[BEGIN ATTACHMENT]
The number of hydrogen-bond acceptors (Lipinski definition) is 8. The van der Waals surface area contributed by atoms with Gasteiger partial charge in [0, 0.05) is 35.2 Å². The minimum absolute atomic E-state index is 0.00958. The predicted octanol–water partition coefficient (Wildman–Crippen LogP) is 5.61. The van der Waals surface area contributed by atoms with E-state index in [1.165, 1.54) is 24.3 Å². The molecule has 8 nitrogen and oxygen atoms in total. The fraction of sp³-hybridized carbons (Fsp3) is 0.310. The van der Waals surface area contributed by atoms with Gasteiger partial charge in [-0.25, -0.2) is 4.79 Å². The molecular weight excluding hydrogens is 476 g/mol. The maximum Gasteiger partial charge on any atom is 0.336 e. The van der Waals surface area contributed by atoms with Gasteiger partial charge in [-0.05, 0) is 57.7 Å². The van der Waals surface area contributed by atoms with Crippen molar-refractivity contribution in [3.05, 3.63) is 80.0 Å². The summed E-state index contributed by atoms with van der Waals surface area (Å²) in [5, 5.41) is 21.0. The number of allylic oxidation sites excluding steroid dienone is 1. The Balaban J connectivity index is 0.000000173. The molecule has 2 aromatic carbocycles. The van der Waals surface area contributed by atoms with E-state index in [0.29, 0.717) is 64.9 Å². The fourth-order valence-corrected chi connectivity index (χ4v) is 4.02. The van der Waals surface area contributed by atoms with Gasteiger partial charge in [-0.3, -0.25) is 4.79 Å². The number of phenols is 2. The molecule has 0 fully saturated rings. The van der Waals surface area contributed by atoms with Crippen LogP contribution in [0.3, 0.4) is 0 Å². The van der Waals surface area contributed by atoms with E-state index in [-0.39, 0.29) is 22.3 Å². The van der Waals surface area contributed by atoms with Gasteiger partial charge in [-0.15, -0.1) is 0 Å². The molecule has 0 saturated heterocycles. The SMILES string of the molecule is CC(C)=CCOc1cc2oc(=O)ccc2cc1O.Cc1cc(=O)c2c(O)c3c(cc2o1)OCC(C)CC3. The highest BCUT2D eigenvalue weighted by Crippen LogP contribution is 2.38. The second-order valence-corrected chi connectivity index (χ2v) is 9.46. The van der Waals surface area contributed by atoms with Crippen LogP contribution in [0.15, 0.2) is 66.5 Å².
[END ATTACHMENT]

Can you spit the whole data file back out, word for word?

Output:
The number of hydrogen-bond acceptors (Lipinski definition) is 8. The van der Waals surface area contributed by atoms with Gasteiger partial charge in [0, 0.05) is 35.2 Å². The minimum absolute atomic E-state index is 0.00958. The predicted octanol–water partition coefficient (Wildman–Crippen LogP) is 5.61. The van der Waals surface area contributed by atoms with E-state index in [1.165, 1.54) is 24.3 Å². The molecule has 8 nitrogen and oxygen atoms in total. The fraction of sp³-hybridized carbons (Fsp3) is 0.310. The van der Waals surface area contributed by atoms with Gasteiger partial charge in [-0.25, -0.2) is 4.79 Å². The molecular weight excluding hydrogens is 476 g/mol. The maximum Gasteiger partial charge on any atom is 0.336 e. The van der Waals surface area contributed by atoms with Gasteiger partial charge in [-0.05, 0) is 57.7 Å². The van der Waals surface area contributed by atoms with Crippen molar-refractivity contribution in [3.05, 3.63) is 80.0 Å². The summed E-state index contributed by atoms with van der Waals surface area (Å²) in [5, 5.41) is 21.0. The number of allylic oxidation sites excluding steroid dienone is 1. The Balaban J connectivity index is 0.000000173. The molecule has 2 aromatic carbocycles. The van der Waals surface area contributed by atoms with E-state index in [0.29, 0.717) is 64.9 Å². The fourth-order valence-corrected chi connectivity index (χ4v) is 4.02. The van der Waals surface area contributed by atoms with Gasteiger partial charge in [-0.3, -0.25) is 4.79 Å². The number of phenols is 2. The molecule has 0 fully saturated rings. The van der Waals surface area contributed by atoms with Crippen LogP contribution in [0.3, 0.4) is 0 Å². The van der Waals surface area contributed by atoms with E-state index in [-0.39, 0.29) is 22.3 Å². The van der Waals surface area contributed by atoms with Gasteiger partial charge in [-0.15, -0.1) is 0 Å². The molecule has 0 saturated heterocycles. The SMILES string of the molecule is CC(C)=CCOc1cc2oc(=O)ccc2cc1O.Cc1cc(=O)c2c(O)c3c(cc2o1)OCC(C)CC3. The highest BCUT2D eigenvalue weighted by Crippen LogP contribution is 2.38. The second-order valence-corrected chi connectivity index (χ2v) is 9.46. The van der Waals surface area contributed by atoms with Crippen LogP contribution in [0.15, 0.2) is 66.5 Å².